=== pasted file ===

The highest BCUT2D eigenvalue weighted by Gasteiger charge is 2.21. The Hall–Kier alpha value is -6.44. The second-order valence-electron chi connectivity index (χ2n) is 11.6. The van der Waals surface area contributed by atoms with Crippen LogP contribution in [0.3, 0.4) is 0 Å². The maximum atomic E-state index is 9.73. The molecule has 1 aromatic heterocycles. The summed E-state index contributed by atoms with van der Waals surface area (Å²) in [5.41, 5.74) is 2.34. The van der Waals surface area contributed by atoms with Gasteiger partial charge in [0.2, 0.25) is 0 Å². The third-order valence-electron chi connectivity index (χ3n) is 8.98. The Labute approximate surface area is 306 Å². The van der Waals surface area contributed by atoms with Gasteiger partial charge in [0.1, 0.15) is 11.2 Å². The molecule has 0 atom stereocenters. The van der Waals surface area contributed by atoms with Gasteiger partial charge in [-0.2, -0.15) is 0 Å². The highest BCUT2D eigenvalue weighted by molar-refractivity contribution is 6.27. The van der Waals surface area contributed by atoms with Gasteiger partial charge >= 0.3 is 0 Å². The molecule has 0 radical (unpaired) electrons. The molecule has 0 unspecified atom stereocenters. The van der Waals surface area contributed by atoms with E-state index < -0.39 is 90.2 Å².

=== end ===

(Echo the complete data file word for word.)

The highest BCUT2D eigenvalue weighted by Gasteiger charge is 2.21. The Hall–Kier alpha value is -6.44. The second-order valence-electron chi connectivity index (χ2n) is 11.6. The van der Waals surface area contributed by atoms with Crippen LogP contribution in [0.3, 0.4) is 0 Å². The maximum atomic E-state index is 9.73. The molecule has 1 aromatic heterocycles. The summed E-state index contributed by atoms with van der Waals surface area (Å²) in [5.41, 5.74) is 2.34. The van der Waals surface area contributed by atoms with Gasteiger partial charge in [0.2, 0.25) is 0 Å². The third-order valence-electron chi connectivity index (χ3n) is 8.98. The Labute approximate surface area is 306 Å². The van der Waals surface area contributed by atoms with Gasteiger partial charge in [0.1, 0.15) is 11.2 Å². The molecule has 0 atom stereocenters. The van der Waals surface area contributed by atoms with Gasteiger partial charge in [-0.2, -0.15) is 0 Å². The highest BCUT2D eigenvalue weighted by molar-refractivity contribution is 6.27. The van der Waals surface area contributed by atoms with Gasteiger partial charge >= 0.3 is 0 Å². The molecule has 0 radical (unpaired) electrons. The molecule has 0 unspecified atom stereocenters. The van der Waals surface area contributed by atoms with E-state index < -0.39 is 90.2 Å².